Last year Catherine and Greg Hughes suffered every parent’s worst nightmare; the shocking death of their newborn son, Riley.
Worse still was the knowledge that his death to Whooping Cough was entirely preventable.
Riley died from whooping cough 32 days after he was born and when Catherine and Greg posted the video of his little body struggling to breathe on Facebook, it sparked a national campaign for change.
"Riley’s death shouldn’t have happened, we think whooping cough is a disease that just shouldn’t exist in Australia in 2015."
Whooping cough is almost entirely preventable with vaccination but babies aren’t old enough to be immunized until eight weeks.
But Catherine and Greg were shocked to find he could have been saved if Catherine had been offered a whooping cough vaccination in the third trimester of her pregnancy.
"We discovered that the UK, the USA, even New Zealand and Belgium, they had all been offering pregnant mums these free," Catherine said.
"If I had lived in Queensland when I was pregnant with Riley, I would have been offered it, but no other states had implemented these programs."
Turning their grief into purpose, they started the Light for Riley campaign that is protecting thousands of newborns across Australia including their new baby daughter Lucy Grace.
"If you are asking for a proto-type baby, he was pretty much it. He would sleep two hours at a time, then he would wake for a feed, pretty much on the hour, then he would go back to sleep," Greg said.
The partnership that’s saving lives today began with a teenage romance eleven years ago
"We met when I had just finished high school, I was 18, it was the first summer since high school and I met Greg and I fell in love really quickly."
In 2011 Catherine gave birth to their daughter Olivia.
Two and a half years later Olivia was the flower girl at their wedding.
"And pretty quickly we were like “let’s try for another baby” and so three months later I had a pregnancy test and we were pregnant."
Catherine’s pregnancy went without a hitch and on the 13th of February last year Riley was born. He was a healthy 3.65 kilos and instantly won over his big sister Olivia.
"I could stare into [his eyes] all day, I couldn’t describe the feeling of just holding him, I felt complete when I had him so it was amazing."
It seemed like the Hughes family had all that they’d wished for until Riley contracted what seemed like a normal cold.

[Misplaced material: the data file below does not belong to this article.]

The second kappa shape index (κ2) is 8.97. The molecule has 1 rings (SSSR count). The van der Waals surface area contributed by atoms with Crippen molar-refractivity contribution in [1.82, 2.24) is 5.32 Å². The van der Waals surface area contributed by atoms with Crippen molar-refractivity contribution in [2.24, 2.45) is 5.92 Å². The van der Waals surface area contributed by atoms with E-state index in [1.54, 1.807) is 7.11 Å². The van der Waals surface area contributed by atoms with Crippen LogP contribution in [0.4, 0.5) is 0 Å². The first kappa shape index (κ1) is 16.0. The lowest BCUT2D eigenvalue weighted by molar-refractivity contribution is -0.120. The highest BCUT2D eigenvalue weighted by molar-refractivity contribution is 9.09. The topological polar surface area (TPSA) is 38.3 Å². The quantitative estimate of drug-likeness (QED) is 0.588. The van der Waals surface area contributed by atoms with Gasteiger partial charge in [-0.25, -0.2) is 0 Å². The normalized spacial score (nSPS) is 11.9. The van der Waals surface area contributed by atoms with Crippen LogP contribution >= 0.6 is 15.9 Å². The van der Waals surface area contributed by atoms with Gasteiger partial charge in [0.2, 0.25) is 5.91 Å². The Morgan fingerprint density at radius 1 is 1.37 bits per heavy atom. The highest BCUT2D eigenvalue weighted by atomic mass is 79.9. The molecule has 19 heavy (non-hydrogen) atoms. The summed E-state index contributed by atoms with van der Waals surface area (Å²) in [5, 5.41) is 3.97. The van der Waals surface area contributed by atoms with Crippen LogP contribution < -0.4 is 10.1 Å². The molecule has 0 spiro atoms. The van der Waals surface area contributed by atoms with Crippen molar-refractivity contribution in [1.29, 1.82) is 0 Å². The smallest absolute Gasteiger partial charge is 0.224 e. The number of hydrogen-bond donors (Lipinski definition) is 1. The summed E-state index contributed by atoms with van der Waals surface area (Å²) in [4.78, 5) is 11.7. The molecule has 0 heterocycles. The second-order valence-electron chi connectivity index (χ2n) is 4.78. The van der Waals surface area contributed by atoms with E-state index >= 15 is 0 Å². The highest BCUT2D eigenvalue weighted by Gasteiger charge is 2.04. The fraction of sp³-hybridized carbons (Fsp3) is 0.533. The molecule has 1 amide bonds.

"He developed a tiny cough and I even remember thinking, "that kind of sounded cute", it was just the most tiny little cough."
They took him into hospital and Riley was diagnosed with Whooping Cough.
"It all happened so fast that even when I got the call and said 'Oh, he’s going to ICU'," Greg said.
"I mean the doctors came and spoke to us and said 'Oh you’re in for a long journey here. You’ve probably got two or three months in hospital ahead of you'."
But Riley’s condition deteriorated rapidly rather than over the next months, the family had mere hours.
They were asked if they’d like to baptize Riley and, in disbelief, they agreed.
"He was boiling hot. I just remember, they took him off the oscillator machine, and his skin felt so hot and I remember just asking the doctor you know, 'Is there any chance at all, like any chance?'"
"And I remember the doctor was in tears."
"Greg was next to me holding him as well and then we just talked to him for a while and watched the monitor sort of, the heartbeat on the monitor slow down, and it kept slowing down, and then it stopped."
Five days after Riley was admitted to hospital, he died. Olivia decorated her baby brother’s casket.
"It just wasn't right and you know, not us and all these things go through your mind you know, like babies don't die in this country from a cough, and why my baby?" Greg said.
"I'm not a bad parent, I'm not a bad person, what did I do to deserve this?"
Despite their pain, Greg went public and urged the West Australian government to immediately make available vaccines to every pregnant woman.
"We both felt that in a country like Australia, children shouldn't be dying in the way that Riley died. There is no excuse for a baby to die from a vaccine preventable disease," Catherine said.
They took their campaign to social media, launching a Facebook page to warn other parents.
But along with the support they were targeted with abusive messages by those opposed to immunisation.
"You learn a lot of tolerance because it is really hard not to lash out and say something.
"The hate and vitriol that Cath in particular received, some of the inboxes about you know, 'you're a baby killer' or a 'child killer' and 'you have the death of thousands of babies on your conscience'."
But Greg and Catherine’s brave campaign for change worked — they broadened their campaign, calling for change across the whole country and spent weekends at baby expos spreading their message and offering free vaccinations.
The West Australian Government made whooping cough vaccines available to every pregnant woman and by the end of last year every other state and territory had followed suit.
"We could have saved at least a dozen babies from severe, life threatening or deadly whooping cough."
The death of Riley was particularly hard on their daughter Olivia, who had waited her whole life to be a big sister.
But late last year they were able to deliver the news she had been hoping for — Lucy Grace Hughes was born at 9:35am on August the 4th weighing 3.9 kilos.
"[We are] feeling good, feeling really good, just relieved."
"It makes me think the world isn’t such a horrible place that it’s you know been for us for the last year and a half."
This time Catherine was given the whooping cough vaccine while pregnant and she’s made sure everyone who visits, including us, has also had the jab.
"We’ve given her the best protection she can have until she’s old enough to be vaccinated herself."